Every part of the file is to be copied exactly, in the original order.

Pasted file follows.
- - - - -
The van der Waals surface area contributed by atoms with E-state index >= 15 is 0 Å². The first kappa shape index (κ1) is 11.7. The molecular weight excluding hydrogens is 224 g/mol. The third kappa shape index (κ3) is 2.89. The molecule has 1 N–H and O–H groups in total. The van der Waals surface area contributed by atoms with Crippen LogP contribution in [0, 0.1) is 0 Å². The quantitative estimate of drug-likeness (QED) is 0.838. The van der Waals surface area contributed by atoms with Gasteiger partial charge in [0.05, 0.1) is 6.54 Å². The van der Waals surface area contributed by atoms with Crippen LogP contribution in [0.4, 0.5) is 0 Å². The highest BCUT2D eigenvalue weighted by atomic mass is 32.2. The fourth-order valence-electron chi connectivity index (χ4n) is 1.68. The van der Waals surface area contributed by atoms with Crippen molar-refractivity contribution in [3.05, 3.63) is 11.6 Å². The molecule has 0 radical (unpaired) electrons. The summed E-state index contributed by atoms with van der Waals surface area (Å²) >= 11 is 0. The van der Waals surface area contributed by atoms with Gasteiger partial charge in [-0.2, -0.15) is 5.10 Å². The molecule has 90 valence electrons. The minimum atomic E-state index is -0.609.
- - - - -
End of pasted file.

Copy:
The van der Waals surface area contributed by atoms with E-state index >= 15 is 0 Å². The first kappa shape index (κ1) is 11.7. The molecular weight excluding hydrogens is 224 g/mol. The third kappa shape index (κ3) is 2.89. The molecule has 1 N–H and O–H groups in total. The van der Waals surface area contributed by atoms with Crippen LogP contribution in [0, 0.1) is 0 Å². The quantitative estimate of drug-likeness (QED) is 0.838. The van der Waals surface area contributed by atoms with Gasteiger partial charge in [0.05, 0.1) is 6.54 Å². The van der Waals surface area contributed by atoms with Crippen LogP contribution in [0.4, 0.5) is 0 Å². The highest BCUT2D eigenvalue weighted by atomic mass is 32.2. The fourth-order valence-electron chi connectivity index (χ4n) is 1.68. The van der Waals surface area contributed by atoms with Crippen molar-refractivity contribution in [3.05, 3.63) is 11.6 Å². The molecule has 0 radical (unpaired) electrons. The summed E-state index contributed by atoms with van der Waals surface area (Å²) >= 11 is 0. The van der Waals surface area contributed by atoms with Gasteiger partial charge in [-0.2, -0.15) is 5.10 Å². The molecule has 90 valence electrons. The minimum atomic E-state index is -0.609.